Let’s start with scheduling. Clusters can occur during a scheduled enrichment block, one hour per week. They can occur during a particular subject time. If that’s not possible, clusters can happen during lunchtime or before or after school. As the example below will demonstrate, the clusters will specifically address standards and content in subjects areas that teachers want to further focus upon. The model will provide students with more choice and opportunities to delve deeper into topics of interest. Teacher can list all the standards that must be covered during a content area then assign them to be taught during particular clusters where they naturally fit. Finally, the resources required will depend on the cluster and product being developed, but generally, these materials are low cost or can be obtained through asking parents or the community for help. In addition, this classroom cluster model may work best when teachers work within teams. For instance, four teachers on the same grade-level team could offer three or four clusters during the same block of time, allowing students to join a cluster of interest.

Let’s look at an example: A team of teachers decide that every Friday between 1 and 2 p.m., they are going to offer a cluster program. Students complete an interest survey by circling their top three choices from the following menu:

The Great Genetics Lab: Do you want to know what makes you? Do you love to investigate and discover? Then join the Genetics Lab and learn how geneticists work with cells.

The Fantastic Forensic Team: Do you watch crime scene investigation shows on T.V.? Do you want to know how scientists use DNA to solve mysteries? Then, join the Forensic Team!

The Amazing Biologists Club: How do biologists study cells? What are the different types of cells? Look through the eyes of a biologist and study them by joining the Biologist Club!

Based on the student interest surveys, the teachers would then decide which cluster they want to facilitate and perhaps could recruit experts from the community or from the ranks of parents to assist. Maybe a parent, who works as a scientist at the nearby university, could occasionally attend the clusters, providing expert insight and guidance. Teachers can also list the Common Core standards that they want to address during science instruction and schedule them to be taught during one of the three clusters. Facilitators would be responsible for making sure those standards are covered through mini-lessons and activities embedded in the cluster. Finally, teachers could ask for help from parents and the community regarding resources. For instance, a “cluster box” of materials could be assembled for each cluster, containing books, supplies, equipment, and other necessary items.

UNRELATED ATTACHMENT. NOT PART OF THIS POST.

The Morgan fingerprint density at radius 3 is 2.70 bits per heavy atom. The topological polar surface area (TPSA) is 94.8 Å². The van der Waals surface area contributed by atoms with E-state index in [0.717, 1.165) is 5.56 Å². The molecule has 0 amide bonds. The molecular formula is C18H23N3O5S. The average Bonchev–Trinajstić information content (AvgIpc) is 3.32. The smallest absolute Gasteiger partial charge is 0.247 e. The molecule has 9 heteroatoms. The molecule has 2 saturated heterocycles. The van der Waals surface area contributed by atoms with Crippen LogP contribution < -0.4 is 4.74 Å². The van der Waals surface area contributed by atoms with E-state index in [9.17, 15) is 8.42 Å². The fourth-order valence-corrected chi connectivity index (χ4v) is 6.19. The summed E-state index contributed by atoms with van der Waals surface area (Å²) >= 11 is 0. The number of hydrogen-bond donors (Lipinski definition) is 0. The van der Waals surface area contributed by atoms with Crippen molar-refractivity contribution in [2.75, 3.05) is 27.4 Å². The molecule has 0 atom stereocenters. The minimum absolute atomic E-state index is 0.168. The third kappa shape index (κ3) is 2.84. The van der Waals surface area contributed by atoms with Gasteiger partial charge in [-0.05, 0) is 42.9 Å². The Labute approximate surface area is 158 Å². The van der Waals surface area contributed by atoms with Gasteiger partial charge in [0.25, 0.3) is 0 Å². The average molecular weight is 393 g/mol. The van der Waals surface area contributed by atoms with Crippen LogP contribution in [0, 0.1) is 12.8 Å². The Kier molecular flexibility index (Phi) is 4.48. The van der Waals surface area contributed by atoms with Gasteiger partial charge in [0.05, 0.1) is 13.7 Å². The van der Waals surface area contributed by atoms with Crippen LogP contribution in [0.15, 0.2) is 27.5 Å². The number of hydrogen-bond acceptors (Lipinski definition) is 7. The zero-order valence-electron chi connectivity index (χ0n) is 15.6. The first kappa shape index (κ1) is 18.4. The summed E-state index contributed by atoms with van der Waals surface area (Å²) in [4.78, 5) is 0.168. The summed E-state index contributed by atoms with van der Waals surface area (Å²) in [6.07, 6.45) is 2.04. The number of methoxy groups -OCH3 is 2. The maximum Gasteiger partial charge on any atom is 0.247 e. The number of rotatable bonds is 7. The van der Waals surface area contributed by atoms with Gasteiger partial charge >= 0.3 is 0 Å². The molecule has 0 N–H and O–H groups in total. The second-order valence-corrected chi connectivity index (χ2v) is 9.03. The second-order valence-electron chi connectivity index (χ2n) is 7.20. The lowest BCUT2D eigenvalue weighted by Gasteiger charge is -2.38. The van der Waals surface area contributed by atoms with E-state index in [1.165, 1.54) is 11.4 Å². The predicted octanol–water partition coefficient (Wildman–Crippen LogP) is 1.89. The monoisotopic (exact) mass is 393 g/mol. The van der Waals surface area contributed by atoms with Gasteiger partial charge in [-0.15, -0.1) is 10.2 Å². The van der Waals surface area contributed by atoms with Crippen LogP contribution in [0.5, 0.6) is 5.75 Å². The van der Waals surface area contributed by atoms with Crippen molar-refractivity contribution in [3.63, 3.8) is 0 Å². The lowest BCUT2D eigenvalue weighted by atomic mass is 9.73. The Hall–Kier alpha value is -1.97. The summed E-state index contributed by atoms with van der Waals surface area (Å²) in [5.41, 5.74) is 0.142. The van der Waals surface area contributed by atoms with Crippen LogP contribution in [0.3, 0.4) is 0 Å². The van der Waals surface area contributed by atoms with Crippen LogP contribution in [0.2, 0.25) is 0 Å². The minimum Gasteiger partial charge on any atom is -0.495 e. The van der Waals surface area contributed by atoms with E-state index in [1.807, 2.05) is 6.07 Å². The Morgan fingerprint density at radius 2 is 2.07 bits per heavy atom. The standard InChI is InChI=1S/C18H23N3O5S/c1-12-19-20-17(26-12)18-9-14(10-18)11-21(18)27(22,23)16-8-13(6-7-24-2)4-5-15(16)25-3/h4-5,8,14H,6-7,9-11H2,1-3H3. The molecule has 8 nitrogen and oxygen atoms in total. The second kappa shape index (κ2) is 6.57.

Students would attend their cluster on a weekly basis, acting as professionals engaged in authentic learning. Within the clusters, a division of labor would occur. For example, within the CSI cluster, students could serve as lead investigators, photographers, lab technicians, and other roles. Students would decide upon the final product or service. In the case of the CSI cluster, students might produce a video that explains the process used by a CSI team or publish a “CSI for Kids” children’s book. They would also work with an audience in mind since the product would be eventually presented to a particular group.

The division of labor created naturally through the Enrichment Cluster Model provides several advantages for creating an optimal learning environment. First, students engage in their area of strength, which provides them opportunities to grow in this area and explore and develop their natural abilities and gifts. Second, these strength-based opportunities contribute to what author Malcolm Gladwell refers to as the 10,000-hour rule, which states that top performers in the field must spend a minimum of 10,000 hours honing their talents before reaching the top of their game.

With creativity, flexibility and persistence, teachers can use the Enrichment Cluster Model to further engage students and challenge them at all levels. At that point, the classroom will begin to reflect the workplace and authentic learning will take root!